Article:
In San Joaquin County, a total of $89,290,852 was taken out of school-allocated property taxes to pay State obligations in 2010-2011. $78,928,793 was redirected to satisfy the State's VLF backfill obligation. $10,362,059 was redirected to pay for the State's 2004 Economic Recovery Bonds. This increased to $89,738,449 in 2011-12. It represents redirection of one property tax dollar out of every six in the county going, not to the schools, but to pay the state's unrelated obligations.
In 2011-12, San Joaquin County K-12 schools saw over $265 million of state funding arrive after the end of the school year, $189 million of which was formal deferrals. In 2012-13, this dropped to $182 million (thanks to Proposition 30), of which $143 million was formal deferrals. For this June (2014), $87,362,876 of deferrals have already been announced for K-12 schools, with roughly another 50% anticipated as part of the Second Principal Apportionment in June. An additional $8 million in deferrals is expected for San Joaquin Delta Community Colleges.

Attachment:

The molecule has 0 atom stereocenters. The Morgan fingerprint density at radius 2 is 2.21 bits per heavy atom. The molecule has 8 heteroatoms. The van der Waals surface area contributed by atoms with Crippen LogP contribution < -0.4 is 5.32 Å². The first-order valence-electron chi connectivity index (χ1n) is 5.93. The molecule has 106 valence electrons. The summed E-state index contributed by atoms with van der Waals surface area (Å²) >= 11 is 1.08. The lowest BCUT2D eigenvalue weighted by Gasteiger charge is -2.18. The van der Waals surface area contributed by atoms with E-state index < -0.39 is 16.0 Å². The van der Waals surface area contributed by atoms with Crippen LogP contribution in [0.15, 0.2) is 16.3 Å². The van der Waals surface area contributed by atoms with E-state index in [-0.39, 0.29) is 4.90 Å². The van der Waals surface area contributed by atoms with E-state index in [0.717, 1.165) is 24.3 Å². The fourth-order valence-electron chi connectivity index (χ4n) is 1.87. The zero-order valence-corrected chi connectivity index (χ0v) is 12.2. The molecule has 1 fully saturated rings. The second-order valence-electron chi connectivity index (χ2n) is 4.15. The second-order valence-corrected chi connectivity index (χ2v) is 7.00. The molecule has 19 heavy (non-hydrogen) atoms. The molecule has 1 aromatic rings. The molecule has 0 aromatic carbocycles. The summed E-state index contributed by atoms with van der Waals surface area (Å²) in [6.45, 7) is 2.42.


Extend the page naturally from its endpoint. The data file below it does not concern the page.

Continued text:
San Joaquin County schools will therefore not see a penny of their property tax diversion repaid by the end of the school year. On average, school districts in California recoup about 30% of their 'guaranteed' loans to the state.
Can San Joaquin County schoolchildren really afford to serve as the state's bankers -- interest free and repayment negoatiable? No. San Joaquin County suffers one of the seven highest LCFF deficits in the state -- requiring 66% more funding to reach its per-student LCFF target.
Source: State Controller's Office, Local Government Reporting Section. (City and county detail shown in the reports, totals upon request from the SCO.) California Department of Education, First and Second Principal Apportionments.